Episode 1. School Is In Session. On a cold December day in 1965, an experimental school known as the Adult Education Center started its first day of classes. Little did they know that over the course of the next seven years, 431 graduates of mostly African American women would go on to make history by integrating the secretarial offices of the Deep South and other parts of the United States.
This is a presentation of The 431 Exchange. We are a non-profit scholarship fund dedicated to adult students seeking to transform their lives through continuing education. We invite you to learn more about us by going to our website www.431exchange.com where you can hear more inspiring stories by signing up for our newsletter. Thanks!
The 431 Exchange Presents:
Exchange Place: How a Small Struggling School Transformed Civil Rights In New Orleans and the Nation
Exchange Place is the story of a school whose mission was to train mostly African American women the skills they needed to integrate the secretarial offices of the Deep South, between 1965 and 72.
Those offices were not just segregated. For the most part, they were completely off limits to women of color and many were fighting to ensure the workplace would stay that way for years or decades to come. Over the course of the school's history it was shut down multiple times and constantly under duress from forces conspiring defeat it. But it survived to become one of the most successful programs of its kind in the War on Poverty lauded on the front pages of national newspapers, like the Wall Street Journal and the subject of an Emmy award-winning documentary in 1968 entitled, appropriately, "The School That Would Not Die."
The first season of the podcast tells the inspirational biographies of the school's graduates who changed the moral skyline of their city, how they did it, and how the school's teachers and supporters struggled to overcome the massive forces arrayed against them.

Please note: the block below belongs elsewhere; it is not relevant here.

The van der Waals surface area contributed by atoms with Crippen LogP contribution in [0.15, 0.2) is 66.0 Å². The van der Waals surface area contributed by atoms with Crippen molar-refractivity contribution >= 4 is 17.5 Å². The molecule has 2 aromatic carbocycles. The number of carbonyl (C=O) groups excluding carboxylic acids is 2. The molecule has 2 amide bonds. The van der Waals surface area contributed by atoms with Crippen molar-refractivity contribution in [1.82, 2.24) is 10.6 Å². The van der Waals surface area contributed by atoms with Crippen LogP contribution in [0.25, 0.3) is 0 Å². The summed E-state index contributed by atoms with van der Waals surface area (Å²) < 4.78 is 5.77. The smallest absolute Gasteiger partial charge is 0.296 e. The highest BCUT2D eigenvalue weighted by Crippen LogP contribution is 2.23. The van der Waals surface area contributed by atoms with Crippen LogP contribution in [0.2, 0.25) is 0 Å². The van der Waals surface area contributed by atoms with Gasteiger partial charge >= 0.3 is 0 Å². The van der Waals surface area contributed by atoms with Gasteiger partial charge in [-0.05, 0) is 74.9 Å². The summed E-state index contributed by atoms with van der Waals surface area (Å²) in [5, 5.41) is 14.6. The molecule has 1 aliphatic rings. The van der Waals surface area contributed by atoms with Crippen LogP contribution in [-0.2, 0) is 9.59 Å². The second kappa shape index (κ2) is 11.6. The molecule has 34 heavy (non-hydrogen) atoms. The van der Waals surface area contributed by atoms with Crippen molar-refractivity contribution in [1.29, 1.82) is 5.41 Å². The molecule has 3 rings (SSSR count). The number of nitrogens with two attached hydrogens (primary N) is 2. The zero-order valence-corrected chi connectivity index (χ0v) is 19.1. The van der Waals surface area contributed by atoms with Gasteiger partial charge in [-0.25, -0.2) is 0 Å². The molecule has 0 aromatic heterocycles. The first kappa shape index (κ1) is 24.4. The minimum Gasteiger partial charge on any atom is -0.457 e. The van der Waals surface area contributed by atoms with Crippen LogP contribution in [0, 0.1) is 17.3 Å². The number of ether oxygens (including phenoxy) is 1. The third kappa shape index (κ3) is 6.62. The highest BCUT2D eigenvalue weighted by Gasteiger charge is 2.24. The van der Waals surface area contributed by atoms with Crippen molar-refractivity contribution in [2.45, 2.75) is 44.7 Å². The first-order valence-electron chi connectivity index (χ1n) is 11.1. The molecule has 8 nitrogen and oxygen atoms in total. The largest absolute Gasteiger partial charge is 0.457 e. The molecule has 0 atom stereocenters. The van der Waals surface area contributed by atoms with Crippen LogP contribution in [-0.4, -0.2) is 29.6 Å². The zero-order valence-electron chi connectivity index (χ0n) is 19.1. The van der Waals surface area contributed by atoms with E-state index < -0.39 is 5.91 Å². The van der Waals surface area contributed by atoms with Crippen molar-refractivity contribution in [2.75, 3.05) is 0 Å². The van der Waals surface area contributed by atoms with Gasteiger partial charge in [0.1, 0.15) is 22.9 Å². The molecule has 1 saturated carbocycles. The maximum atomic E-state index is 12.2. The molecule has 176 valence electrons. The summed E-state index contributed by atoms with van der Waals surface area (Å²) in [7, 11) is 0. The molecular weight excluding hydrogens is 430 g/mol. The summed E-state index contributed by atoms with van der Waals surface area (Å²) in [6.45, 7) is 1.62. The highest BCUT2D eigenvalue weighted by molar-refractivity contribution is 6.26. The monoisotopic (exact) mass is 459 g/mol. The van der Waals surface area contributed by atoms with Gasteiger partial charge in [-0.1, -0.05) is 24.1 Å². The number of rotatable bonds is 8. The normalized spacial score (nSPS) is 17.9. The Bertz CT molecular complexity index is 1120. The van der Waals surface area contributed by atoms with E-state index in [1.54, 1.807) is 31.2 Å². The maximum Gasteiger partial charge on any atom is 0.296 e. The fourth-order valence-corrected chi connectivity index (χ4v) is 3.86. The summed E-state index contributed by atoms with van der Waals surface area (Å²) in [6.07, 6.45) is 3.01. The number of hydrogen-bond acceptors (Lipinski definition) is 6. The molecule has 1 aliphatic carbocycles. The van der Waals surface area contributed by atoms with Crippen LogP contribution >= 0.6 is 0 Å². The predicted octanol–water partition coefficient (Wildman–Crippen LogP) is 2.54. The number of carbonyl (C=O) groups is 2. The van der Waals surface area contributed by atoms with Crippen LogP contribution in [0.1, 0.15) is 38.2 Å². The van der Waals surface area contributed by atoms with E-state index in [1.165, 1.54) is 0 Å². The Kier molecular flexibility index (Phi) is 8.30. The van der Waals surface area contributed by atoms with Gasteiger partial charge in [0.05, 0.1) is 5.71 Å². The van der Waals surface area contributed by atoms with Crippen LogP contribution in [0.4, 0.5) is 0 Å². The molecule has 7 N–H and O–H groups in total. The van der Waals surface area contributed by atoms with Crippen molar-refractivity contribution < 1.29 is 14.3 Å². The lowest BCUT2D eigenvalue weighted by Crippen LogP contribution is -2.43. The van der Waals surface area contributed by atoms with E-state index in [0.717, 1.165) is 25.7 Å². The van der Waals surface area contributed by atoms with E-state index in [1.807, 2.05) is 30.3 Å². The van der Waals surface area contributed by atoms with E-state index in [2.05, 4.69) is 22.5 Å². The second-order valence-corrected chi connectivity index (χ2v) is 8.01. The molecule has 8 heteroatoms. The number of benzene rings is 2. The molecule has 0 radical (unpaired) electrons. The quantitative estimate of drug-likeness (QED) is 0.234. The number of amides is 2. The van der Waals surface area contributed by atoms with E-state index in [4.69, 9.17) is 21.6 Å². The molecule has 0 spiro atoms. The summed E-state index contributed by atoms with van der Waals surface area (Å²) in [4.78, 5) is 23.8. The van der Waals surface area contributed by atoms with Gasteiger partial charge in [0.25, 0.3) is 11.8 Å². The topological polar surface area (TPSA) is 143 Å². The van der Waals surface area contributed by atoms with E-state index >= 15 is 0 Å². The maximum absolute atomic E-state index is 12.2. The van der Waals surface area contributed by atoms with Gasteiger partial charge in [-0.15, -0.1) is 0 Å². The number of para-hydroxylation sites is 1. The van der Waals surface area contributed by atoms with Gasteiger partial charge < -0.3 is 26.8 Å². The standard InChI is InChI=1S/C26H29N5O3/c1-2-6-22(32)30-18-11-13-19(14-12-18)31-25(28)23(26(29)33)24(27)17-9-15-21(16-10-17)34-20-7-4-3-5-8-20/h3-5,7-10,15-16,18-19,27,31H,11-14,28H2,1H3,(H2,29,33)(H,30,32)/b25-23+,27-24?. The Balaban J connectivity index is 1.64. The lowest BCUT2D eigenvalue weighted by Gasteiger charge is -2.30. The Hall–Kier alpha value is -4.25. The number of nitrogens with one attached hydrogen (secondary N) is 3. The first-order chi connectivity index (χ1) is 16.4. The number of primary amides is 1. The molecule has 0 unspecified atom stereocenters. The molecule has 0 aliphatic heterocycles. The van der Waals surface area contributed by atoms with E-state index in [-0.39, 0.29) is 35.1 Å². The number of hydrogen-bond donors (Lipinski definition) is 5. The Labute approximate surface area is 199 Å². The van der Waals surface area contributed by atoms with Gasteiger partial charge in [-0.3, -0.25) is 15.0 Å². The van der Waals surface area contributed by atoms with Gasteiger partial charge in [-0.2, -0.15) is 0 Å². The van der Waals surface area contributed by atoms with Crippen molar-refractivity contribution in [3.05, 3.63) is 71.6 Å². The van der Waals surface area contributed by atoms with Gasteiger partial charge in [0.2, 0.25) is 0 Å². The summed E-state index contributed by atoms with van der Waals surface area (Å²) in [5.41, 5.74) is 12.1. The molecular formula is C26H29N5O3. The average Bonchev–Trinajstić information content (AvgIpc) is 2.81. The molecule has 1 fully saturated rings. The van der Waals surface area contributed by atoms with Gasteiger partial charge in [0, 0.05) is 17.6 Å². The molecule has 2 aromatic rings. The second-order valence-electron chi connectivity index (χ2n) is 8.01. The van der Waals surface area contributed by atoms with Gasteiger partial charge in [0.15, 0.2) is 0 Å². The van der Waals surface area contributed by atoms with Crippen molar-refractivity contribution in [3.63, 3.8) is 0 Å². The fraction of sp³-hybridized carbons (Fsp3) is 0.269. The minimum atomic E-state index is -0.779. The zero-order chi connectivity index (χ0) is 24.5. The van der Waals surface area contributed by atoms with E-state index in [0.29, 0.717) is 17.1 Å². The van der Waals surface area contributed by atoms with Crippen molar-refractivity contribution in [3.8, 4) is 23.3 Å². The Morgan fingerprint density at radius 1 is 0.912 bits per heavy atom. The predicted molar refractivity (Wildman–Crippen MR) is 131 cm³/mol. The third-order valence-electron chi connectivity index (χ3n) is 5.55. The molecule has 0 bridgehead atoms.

I'm your host, Maya Carter.
is Exchange Place.
Episode one. “School Is In Session.”
The first day of the experimental school known as The Adult Education Center began on Monday, December 13, 1965. The staff and students had waited anxiously for that day to come. As much as Alice Geoffray, the director of the program, had been anticipating it, when she awoke that morning in her small duplex, her thoughts were not solely on the opening of the school. Like many of her students, a large portion of whom were working mothers, she had a family--a big family--to worry about first. Clothes needed to be ready; necessary notes written; books gathered after the weekend; last-minute homework completed; and lunch money doled out like any other Monday. There was always a missing sock or shoe -- or child -- to be located; a misplaced pen or pencil to be found; or an unresolved squabble to be settled. Even though the children of the students and the director knew how excited their mothers were about the first day it did not cross their minds to question if their mothers were scared or apprehensive. The majority of the Adult Education Center's students were Black, and their kids had no idea their mothers were about to embark on a journey that would alter civil rights history in New Orleans and the country. In tandem, Geoffray's children did not know how nervous she was about the responsibility she was taking on, and whether she could accomplish it. Kids have their own problems. Kids and mothers alike simply got ready and went their separate ways.